From Sports Psychology Today
It’s that time of year: I’m a huge hockey fan, having grown up with the Chicago Blackhawks on black and white TV. No helmets. Scarred faces, missing teeth. Much less padding. But were there more fights than today? I honestly can’t say.
Today it’s (my friend’s) vast screen TV and obnoxious pregame “shows” (what else can be expected from Las Vegas, that great faux-gold turd in the desert). But I wouldn’t want to deprive anyone from experiencing the “joy of” the Stanley Cup Final. My friend has never been a fan of hockey (or any sport), but enforced viewing through some of the playoff games, and she’s “hooked” already – unfortunately, by the Las Vegas Knights. My guess concerning my friend’s rapid “seduction” by hockey? Well it is a fantastic sport, after all! And a chance for female Homo sapiens to observe and enjoy “men being men” without any collateral damage, like in war. They can punch each other all they want; no one else gets hurt.
I have also observed that the “mental qualities” manifested by players may be a guide to help nervous Asperger types approach our confrontations with “hostile” neurotypicals. No kidding!
Performance Anxiety and Pregame Jitters
Many athletes feel performance anxiety in the opening minutes of the game. You may feel butterflies in your stomach or your heart pounding. Some athletes like to feel pregame jitters before competition. These athletes think of pregame jitters as a sign of readiness and energy. Other athletes think of pregame jitters as a sign of nervousness.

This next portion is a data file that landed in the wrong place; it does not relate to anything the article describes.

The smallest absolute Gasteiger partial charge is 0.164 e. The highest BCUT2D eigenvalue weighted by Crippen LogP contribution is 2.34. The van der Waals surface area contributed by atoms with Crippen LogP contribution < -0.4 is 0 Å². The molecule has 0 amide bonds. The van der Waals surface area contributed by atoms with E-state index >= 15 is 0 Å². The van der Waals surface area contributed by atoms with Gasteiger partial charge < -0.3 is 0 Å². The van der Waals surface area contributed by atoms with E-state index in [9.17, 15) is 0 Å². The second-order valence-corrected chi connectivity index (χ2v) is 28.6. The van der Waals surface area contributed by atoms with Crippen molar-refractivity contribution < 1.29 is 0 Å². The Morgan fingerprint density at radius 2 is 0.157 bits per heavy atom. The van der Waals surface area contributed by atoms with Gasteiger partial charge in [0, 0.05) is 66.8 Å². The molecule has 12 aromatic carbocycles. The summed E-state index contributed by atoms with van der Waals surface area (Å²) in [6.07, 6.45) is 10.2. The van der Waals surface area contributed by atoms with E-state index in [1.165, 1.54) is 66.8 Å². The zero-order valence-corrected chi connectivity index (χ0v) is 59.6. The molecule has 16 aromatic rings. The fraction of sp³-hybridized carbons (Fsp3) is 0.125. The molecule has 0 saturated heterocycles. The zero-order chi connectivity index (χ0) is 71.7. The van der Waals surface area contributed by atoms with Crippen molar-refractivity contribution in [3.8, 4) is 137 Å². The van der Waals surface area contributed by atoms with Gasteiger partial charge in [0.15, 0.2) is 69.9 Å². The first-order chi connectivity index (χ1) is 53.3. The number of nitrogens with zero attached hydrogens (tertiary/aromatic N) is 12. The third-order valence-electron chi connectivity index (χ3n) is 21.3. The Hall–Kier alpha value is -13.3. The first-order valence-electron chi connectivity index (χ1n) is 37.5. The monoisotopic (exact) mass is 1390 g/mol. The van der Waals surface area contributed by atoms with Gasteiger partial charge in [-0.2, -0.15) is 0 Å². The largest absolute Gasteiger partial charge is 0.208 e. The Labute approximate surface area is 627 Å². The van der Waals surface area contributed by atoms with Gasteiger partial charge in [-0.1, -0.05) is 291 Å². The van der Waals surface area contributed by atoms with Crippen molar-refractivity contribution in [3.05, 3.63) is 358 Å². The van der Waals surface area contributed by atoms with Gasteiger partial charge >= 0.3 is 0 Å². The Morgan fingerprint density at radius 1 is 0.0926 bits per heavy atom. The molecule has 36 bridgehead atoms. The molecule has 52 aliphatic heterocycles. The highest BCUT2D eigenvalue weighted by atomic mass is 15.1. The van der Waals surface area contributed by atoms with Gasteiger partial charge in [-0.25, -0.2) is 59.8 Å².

I would say that “pregame jitters” are a fact of life for Asperger types: every social interaction, everyday – along with a strong tendency to “rehearse” upcoming events – but aren’t daily practice and visualization vital to athletic excellence? Can we change our “attitude” toward this anticipatory physical phenomenon, and perhaps take a “neutral” view? I know, it seems a difficult task! LOL
Pre-game jitters are a natural part of competing and a sign you are ready to embrace competition. Even the best athletes in the world get the jitters. Michael Leighton, goaltender for the Philadelphia Flyers, admitted to feeling nervous before his first NHL playoff game.”My legs were shaking a little bit, I was nervous,” Leighton said. “Once I made a few saves, you kind of forget about that and just get focused. It kind of goes away.”
This seems applicable to Asperger types; often, once I get to the “performance” part of social interaction, something automatic takes over and I jabber away –
The mistake many athletes make is interpreting pre-game jitters as there is something wrong or a problem. Pregame jitters can be harmful when they don’t go away in the opening minutes of the game. They can cause you to lose confidence and focus. When you’re focused on how nervous you feel, you lose focus on the present task.
Athletes need to embrace the pregame jitters as a sign they are ready to play. Your mental game tip is to stay calm when you experience pregame jitters in the opening minutes. (Yes, but how???) Stay focused on your strategy and what’s important to execute. Pregame jitters are important to help you prepare for the game and they will help you focus your best if you embrace them! Think of it this way: the best athletes get worried if they don’t experience pregame jitters!